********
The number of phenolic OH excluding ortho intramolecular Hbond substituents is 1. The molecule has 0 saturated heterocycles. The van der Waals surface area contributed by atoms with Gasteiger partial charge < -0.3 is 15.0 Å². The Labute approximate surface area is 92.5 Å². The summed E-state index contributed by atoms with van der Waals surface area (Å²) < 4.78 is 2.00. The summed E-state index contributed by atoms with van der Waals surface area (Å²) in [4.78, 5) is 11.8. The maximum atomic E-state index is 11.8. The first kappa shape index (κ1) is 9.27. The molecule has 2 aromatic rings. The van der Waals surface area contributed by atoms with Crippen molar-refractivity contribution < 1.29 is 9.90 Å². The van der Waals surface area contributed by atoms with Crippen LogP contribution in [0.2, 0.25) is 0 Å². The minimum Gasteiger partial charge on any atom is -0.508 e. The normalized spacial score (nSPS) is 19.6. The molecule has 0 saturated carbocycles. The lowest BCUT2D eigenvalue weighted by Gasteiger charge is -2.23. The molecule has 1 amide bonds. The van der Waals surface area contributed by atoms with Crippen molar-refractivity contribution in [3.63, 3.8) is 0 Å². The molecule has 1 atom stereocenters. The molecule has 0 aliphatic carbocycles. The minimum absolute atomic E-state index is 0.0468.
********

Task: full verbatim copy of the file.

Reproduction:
The number of phenolic OH excluding ortho intramolecular Hbond substituents is 1. The molecule has 0 saturated heterocycles. The van der Waals surface area contributed by atoms with Gasteiger partial charge < -0.3 is 15.0 Å². The Labute approximate surface area is 92.5 Å². The summed E-state index contributed by atoms with van der Waals surface area (Å²) < 4.78 is 2.00. The summed E-state index contributed by atoms with van der Waals surface area (Å²) in [4.78, 5) is 11.8. The maximum atomic E-state index is 11.8. The first kappa shape index (κ1) is 9.27. The molecule has 2 aromatic rings. The van der Waals surface area contributed by atoms with Crippen molar-refractivity contribution < 1.29 is 9.90 Å². The van der Waals surface area contributed by atoms with Crippen LogP contribution in [0.2, 0.25) is 0 Å². The minimum Gasteiger partial charge on any atom is -0.508 e. The normalized spacial score (nSPS) is 19.6. The molecule has 0 saturated carbocycles. The lowest BCUT2D eigenvalue weighted by Gasteiger charge is -2.23. The molecule has 1 amide bonds. The van der Waals surface area contributed by atoms with Crippen molar-refractivity contribution in [3.63, 3.8) is 0 Å². The molecule has 1 atom stereocenters. The molecule has 0 aliphatic carbocycles. The minimum absolute atomic E-state index is 0.0468.